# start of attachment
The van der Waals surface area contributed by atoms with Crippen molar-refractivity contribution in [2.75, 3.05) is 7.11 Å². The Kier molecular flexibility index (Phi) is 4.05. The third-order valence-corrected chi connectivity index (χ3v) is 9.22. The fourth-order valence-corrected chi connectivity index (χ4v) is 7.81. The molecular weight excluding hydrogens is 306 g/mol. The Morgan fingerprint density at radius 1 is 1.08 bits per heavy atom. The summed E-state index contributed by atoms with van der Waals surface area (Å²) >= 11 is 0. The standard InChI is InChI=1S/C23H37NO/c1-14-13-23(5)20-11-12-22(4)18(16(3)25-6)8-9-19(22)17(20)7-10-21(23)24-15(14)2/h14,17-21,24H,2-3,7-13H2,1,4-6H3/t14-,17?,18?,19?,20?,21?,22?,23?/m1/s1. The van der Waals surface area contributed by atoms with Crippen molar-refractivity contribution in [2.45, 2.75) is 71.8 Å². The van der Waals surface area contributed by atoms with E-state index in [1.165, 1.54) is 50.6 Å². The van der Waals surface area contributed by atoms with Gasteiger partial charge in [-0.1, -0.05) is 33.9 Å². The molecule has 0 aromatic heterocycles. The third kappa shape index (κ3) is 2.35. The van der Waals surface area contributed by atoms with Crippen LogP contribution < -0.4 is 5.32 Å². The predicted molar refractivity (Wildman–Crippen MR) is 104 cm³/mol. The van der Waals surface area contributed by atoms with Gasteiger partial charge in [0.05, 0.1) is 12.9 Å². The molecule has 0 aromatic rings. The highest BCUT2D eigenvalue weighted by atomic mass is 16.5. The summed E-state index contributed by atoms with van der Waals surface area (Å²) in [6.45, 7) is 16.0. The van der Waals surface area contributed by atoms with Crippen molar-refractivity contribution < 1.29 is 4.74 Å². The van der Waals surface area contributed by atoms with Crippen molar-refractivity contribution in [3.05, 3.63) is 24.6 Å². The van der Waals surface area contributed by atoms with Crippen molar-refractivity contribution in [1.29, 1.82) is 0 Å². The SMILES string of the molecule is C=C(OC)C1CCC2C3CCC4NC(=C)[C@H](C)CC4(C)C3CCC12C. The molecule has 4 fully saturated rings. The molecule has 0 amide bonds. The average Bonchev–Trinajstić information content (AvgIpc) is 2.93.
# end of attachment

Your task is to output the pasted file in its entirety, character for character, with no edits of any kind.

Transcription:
The van der Waals surface area contributed by atoms with Crippen molar-refractivity contribution in [2.75, 3.05) is 7.11 Å². The Kier molecular flexibility index (Phi) is 4.05. The third-order valence-corrected chi connectivity index (χ3v) is 9.22. The fourth-order valence-corrected chi connectivity index (χ4v) is 7.81. The molecular weight excluding hydrogens is 306 g/mol. The Morgan fingerprint density at radius 1 is 1.08 bits per heavy atom. The summed E-state index contributed by atoms with van der Waals surface area (Å²) >= 11 is 0. The standard InChI is InChI=1S/C23H37NO/c1-14-13-23(5)20-11-12-22(4)18(16(3)25-6)8-9-19(22)17(20)7-10-21(23)24-15(14)2/h14,17-21,24H,2-3,7-13H2,1,4-6H3/t14-,17?,18?,19?,20?,21?,22?,23?/m1/s1. The van der Waals surface area contributed by atoms with Crippen molar-refractivity contribution in [2.45, 2.75) is 71.8 Å². The van der Waals surface area contributed by atoms with E-state index in [1.165, 1.54) is 50.6 Å². The van der Waals surface area contributed by atoms with Gasteiger partial charge in [-0.1, -0.05) is 33.9 Å². The molecule has 0 aromatic heterocycles. The third kappa shape index (κ3) is 2.35. The van der Waals surface area contributed by atoms with Crippen LogP contribution < -0.4 is 5.32 Å². The predicted molar refractivity (Wildman–Crippen MR) is 104 cm³/mol. The van der Waals surface area contributed by atoms with Gasteiger partial charge in [0.05, 0.1) is 12.9 Å². The molecule has 0 aromatic rings. The highest BCUT2D eigenvalue weighted by atomic mass is 16.5. The summed E-state index contributed by atoms with van der Waals surface area (Å²) in [6.45, 7) is 16.0. The van der Waals surface area contributed by atoms with Crippen molar-refractivity contribution < 1.29 is 4.74 Å². The van der Waals surface area contributed by atoms with Crippen molar-refractivity contribution in [3.05, 3.63) is 24.6 Å². The van der Waals surface area contributed by atoms with Crippen molar-refractivity contribution in [1.29, 1.82) is 0 Å². The SMILES string of the molecule is C=C(OC)C1CCC2C3CCC4NC(=C)[C@H](C)CC4(C)C3CCC12C. The molecule has 4 fully saturated rings. The molecule has 0 amide bonds. The average Bonchev–Trinajstić information content (AvgIpc) is 2.93.